Newspaper article The Christian Science Monitor

The State of Our Science-and-Technology Union

Newspaper article The Christian Science Monitor

The State of Our Science-and-Technology Union

Article excerpt

Here's a multiple choice quiz.

Americans today are:

a. As interested in science and technology as ever.

b. As uninformed about science and technology as ever.

c. As supportive of science and technology as ever.

d. As skeptical of science and technology as ever.

e. All of the above.

Answer: e. Surprised? That's understandable. Concerned? You should be, and so should the scientific community and policymakers in government and industry.

Two decades' worth of national surveys reveal that people know less and less about the science and technology that more and more shape their lives. Left unchecked, this growing discrepancy could prevent the scientific achievements that propel so much of our economic prosperity and social progress.

The National Science Board (the governing board of the National Science Foundation) just released the 1996 edition of its biennial report, Science and Engineering Indicators. The report tracks hundreds of trends and vital statistics relevant to the nation's science and engineering enterprise. It should serve as a wake-up call.

For starters, we may be "flunking science" as a nation. On a recent survey conducted for the indicators report, respondents correctly answered only 5 out of 10 questions about scientific knowledge. Batting .500 may be great in baseball, but here it is cause for concern. Despite recent discussions of genetics in widely publicized court trials and elsewhere, only 1 in 5 Americans can provide a minimally acceptable definition of DNA. And, despite substantial media attention to deep-space probes, comets, and astronomy in general, only 49 percent of Americans know that the Earth rotates around the sun once each year.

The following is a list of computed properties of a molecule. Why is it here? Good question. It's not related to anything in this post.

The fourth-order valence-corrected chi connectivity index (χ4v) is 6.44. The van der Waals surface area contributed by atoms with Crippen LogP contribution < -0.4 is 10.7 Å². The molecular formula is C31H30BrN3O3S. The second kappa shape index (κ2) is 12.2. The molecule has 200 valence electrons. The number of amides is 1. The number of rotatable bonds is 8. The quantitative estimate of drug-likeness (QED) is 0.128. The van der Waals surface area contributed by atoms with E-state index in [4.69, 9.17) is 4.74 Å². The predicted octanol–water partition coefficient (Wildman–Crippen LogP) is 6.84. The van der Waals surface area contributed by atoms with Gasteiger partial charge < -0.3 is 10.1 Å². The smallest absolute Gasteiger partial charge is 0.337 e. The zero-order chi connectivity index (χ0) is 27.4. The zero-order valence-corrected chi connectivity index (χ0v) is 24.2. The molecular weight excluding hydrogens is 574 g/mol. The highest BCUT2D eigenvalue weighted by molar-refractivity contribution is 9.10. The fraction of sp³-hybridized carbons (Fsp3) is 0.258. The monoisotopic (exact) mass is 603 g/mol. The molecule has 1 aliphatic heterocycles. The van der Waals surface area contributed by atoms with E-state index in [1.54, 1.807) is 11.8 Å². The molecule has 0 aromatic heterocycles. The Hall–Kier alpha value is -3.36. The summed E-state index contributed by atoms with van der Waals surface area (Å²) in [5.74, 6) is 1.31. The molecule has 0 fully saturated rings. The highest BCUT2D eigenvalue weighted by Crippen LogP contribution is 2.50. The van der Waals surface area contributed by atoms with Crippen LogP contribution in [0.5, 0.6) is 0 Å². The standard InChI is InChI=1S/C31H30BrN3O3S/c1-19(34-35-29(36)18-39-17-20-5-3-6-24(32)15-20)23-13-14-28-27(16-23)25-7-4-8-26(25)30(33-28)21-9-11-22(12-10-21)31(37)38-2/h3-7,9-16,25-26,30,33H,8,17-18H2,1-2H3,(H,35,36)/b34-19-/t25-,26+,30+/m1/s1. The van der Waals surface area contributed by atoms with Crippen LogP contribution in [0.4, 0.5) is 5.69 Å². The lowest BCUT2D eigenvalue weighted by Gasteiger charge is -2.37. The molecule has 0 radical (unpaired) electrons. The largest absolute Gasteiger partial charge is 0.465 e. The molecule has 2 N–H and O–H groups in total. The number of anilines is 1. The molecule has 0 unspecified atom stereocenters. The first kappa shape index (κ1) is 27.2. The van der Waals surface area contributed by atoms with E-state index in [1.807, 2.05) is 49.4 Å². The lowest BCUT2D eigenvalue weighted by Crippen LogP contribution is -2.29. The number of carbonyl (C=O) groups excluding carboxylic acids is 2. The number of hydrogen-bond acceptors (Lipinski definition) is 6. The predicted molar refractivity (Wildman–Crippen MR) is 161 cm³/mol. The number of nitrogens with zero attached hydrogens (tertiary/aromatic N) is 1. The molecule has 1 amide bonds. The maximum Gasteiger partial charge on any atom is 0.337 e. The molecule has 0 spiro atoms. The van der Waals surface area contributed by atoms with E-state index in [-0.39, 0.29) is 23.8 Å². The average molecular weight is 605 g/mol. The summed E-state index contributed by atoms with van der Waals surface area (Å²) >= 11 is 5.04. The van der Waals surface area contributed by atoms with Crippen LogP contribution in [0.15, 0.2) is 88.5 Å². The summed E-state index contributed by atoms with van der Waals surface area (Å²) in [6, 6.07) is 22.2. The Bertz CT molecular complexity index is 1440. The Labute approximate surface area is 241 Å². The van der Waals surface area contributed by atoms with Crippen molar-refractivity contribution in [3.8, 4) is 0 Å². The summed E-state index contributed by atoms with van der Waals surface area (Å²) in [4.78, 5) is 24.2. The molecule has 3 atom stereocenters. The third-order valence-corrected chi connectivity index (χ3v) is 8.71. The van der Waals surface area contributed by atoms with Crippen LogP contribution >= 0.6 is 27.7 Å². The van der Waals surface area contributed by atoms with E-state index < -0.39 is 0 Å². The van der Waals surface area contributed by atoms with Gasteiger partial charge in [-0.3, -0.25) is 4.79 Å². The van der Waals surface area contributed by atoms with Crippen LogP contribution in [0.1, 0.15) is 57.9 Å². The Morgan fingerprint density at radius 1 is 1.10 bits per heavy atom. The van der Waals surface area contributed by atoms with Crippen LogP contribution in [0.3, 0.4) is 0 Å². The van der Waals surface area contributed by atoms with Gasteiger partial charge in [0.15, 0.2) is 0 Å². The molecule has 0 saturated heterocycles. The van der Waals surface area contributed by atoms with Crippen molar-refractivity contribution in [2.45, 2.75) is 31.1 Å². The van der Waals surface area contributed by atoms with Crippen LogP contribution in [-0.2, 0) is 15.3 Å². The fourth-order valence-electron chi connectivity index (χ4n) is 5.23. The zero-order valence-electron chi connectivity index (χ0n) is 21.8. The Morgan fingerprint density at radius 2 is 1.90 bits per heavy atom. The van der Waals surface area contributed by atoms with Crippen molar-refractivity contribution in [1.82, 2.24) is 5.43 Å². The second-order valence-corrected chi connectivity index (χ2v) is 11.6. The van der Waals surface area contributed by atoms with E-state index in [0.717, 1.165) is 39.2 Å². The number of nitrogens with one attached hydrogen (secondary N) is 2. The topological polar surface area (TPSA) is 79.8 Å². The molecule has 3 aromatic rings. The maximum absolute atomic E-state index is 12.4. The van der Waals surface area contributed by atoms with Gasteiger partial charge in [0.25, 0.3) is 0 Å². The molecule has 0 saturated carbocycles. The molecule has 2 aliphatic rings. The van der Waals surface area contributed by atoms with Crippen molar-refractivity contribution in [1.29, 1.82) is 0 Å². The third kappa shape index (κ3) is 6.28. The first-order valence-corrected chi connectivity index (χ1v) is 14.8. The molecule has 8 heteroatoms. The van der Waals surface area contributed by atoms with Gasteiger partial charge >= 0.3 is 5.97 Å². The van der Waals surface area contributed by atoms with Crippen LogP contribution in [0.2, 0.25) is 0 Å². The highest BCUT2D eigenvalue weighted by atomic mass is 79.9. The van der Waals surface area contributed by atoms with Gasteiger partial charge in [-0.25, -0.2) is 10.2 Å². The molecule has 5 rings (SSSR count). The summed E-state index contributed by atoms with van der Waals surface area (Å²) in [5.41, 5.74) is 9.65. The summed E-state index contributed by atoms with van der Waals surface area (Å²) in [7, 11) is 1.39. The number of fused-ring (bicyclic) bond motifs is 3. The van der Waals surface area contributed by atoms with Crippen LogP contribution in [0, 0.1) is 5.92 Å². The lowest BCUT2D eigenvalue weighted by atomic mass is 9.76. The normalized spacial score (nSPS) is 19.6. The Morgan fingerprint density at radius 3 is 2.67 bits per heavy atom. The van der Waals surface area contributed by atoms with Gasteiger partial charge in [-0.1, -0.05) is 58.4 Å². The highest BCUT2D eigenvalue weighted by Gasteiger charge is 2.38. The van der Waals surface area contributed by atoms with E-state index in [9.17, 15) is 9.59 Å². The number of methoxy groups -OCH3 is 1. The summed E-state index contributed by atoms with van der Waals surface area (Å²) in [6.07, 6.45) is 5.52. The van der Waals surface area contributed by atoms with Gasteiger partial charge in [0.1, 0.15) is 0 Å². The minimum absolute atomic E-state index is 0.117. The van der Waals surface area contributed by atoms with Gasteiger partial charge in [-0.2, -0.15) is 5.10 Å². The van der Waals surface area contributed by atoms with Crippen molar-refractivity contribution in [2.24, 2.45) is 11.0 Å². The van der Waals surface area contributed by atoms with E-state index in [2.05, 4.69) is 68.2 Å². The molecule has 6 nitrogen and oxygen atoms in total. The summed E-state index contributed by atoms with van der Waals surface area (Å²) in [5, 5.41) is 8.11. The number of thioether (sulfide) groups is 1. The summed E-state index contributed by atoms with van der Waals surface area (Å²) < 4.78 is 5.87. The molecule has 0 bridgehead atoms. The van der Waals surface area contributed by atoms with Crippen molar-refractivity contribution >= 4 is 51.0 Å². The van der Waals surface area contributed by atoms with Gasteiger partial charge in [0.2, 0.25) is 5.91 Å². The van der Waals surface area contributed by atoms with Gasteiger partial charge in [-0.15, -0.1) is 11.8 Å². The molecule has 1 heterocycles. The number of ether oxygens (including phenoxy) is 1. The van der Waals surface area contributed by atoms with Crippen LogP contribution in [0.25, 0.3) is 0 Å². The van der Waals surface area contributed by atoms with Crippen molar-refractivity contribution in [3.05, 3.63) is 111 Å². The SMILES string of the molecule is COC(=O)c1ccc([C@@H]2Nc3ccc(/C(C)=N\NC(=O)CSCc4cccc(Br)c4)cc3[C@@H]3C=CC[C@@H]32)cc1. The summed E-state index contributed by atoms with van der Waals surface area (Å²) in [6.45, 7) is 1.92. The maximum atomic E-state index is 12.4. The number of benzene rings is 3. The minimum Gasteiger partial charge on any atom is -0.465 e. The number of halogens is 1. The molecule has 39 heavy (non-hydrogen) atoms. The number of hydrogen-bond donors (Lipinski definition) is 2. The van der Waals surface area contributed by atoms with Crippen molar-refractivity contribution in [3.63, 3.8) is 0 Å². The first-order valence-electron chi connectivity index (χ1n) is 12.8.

There are numerous other areas where we may not deserve a passing grade. For example, while the United States still spends more dollars on nondefense research and development than any other nation, Japan and Germany invest proportionately more of their economies. Japan's percentage of the gross domestic product invested in nondefense R&D exceeds the US percentage by one-third; Germany's exceeds the US by one-fifth. In addition, American R&D spending is not keeping pace with inflation. Between 1990 and 1995, total US public and private spending for R&D declined by an estimated 2 percent in real dollars.

Is it any wonder that US technological leadership has declined in many areas? A key indicator of this is trade in advanced-technology products. Several areas, including aerospace, computer-integrated manufacturing, life science, and computer software, produce sizable trade surpluses for the US. …

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